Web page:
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Martinez v. SPA Motel

United States District Court, D. Colorado

November 5, 2015

TERESE MARTINEZ, and JOSEPH MARTINEZ, Plaintiffs,
v.
SPA MOTEL, Defendant.

ORDER

Kristen L. Mix, United States Magistrate Judge.

This matter is before the Court on Defendant’s Motion for Summary Judgment [#30] and on Plaintiffs’ Motion to Amend Complaint [#36][1] (the “Motion to Amend”). Defendant filed a Response [#41] in opposition to the Motion to Amend [#36], and Plaintiffs filed a Reply [#43]. The Court has reviewed the Motions, Response, Reply, the entire case file, and the applicable law, and is sufficiently advised in the premises. For the reasons set forth below, Defendant’s Motion for Summary Judgment [#30] is DENIED as moot and Plaintiffs’ Motion to Amend [#36] is GRANTED in part and DENIED without prejudice in part.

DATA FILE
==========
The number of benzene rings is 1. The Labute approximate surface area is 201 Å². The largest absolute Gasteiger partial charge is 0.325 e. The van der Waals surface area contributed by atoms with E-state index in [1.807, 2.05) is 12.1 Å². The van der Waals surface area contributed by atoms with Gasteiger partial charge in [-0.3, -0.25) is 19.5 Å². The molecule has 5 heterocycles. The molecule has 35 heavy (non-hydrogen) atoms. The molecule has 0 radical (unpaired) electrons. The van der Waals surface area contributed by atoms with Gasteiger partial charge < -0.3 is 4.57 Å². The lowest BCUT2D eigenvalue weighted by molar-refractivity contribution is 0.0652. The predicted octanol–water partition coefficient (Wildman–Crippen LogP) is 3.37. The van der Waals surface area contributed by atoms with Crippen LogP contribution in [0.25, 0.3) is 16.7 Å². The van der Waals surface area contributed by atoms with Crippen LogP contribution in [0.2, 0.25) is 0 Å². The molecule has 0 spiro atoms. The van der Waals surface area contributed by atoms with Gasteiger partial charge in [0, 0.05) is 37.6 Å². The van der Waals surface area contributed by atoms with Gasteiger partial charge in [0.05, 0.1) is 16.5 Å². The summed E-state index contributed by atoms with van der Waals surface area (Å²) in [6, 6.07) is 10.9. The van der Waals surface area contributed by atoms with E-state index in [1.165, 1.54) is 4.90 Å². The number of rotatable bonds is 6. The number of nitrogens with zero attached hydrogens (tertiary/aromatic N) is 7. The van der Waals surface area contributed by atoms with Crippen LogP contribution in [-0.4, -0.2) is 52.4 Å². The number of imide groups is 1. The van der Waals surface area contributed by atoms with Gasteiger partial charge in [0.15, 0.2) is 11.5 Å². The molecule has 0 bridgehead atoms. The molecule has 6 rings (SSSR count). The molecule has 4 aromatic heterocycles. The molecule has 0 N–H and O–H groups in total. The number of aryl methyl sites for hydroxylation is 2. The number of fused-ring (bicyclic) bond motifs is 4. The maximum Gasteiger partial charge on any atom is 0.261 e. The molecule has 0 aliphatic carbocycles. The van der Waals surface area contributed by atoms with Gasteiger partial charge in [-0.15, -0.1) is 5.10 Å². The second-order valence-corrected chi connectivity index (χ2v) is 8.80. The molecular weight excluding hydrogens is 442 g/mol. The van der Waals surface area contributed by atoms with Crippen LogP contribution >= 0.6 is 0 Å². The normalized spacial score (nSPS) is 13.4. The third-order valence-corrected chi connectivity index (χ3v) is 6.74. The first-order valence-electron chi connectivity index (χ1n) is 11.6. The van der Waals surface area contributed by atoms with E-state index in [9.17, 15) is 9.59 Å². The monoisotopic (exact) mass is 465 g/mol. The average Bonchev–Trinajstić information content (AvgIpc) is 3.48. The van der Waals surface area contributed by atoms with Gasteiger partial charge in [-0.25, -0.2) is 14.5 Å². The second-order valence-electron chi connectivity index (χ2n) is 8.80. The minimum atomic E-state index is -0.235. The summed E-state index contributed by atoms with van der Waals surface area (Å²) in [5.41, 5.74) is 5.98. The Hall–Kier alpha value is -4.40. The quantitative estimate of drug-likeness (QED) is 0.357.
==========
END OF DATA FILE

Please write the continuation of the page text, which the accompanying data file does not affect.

In short, this case involves a pool-side injury to a child while she and her family were guests at Defendant’s motel located in the State of Colorado. In the proposed Second Amended Complaint [#36-1], Plaintiffs seek to dismiss their negligence claim and replace it with a claim under the Colorado Premises Liability Act, Colo. Rev. Stat. § 13-21-115, and to assert a claim for exemplary damages. See Motion to Amend [#36]; Reply [#43]. Defendant opposes amendment with respect to both claims. See Response [#41].

The Court has discretion to grant a party leave to amend its pleadings. Foman v. Davis, 371 U.S. 178, 182 (1962); see Fed. R. Civ. P. 15(a)(2) (“The court should freely give leave when justice so requires.”). “In the absence of any apparent or declared reason - such as undue delay, bad faith or dilatory motive on the part of the movant, repeated failure to cure deficiencies by amendments previously allowed, undue prejudice to the opposing party by virtue of allowance of the amendment, futility of the amendment, etc. - the leave sought should, as the rules require, be ‘freely given.’” Id. (quoting Fed.R.Civ.P. 15(a)(2)).

A. Proposed Claim One: Colorado Premises Liability Act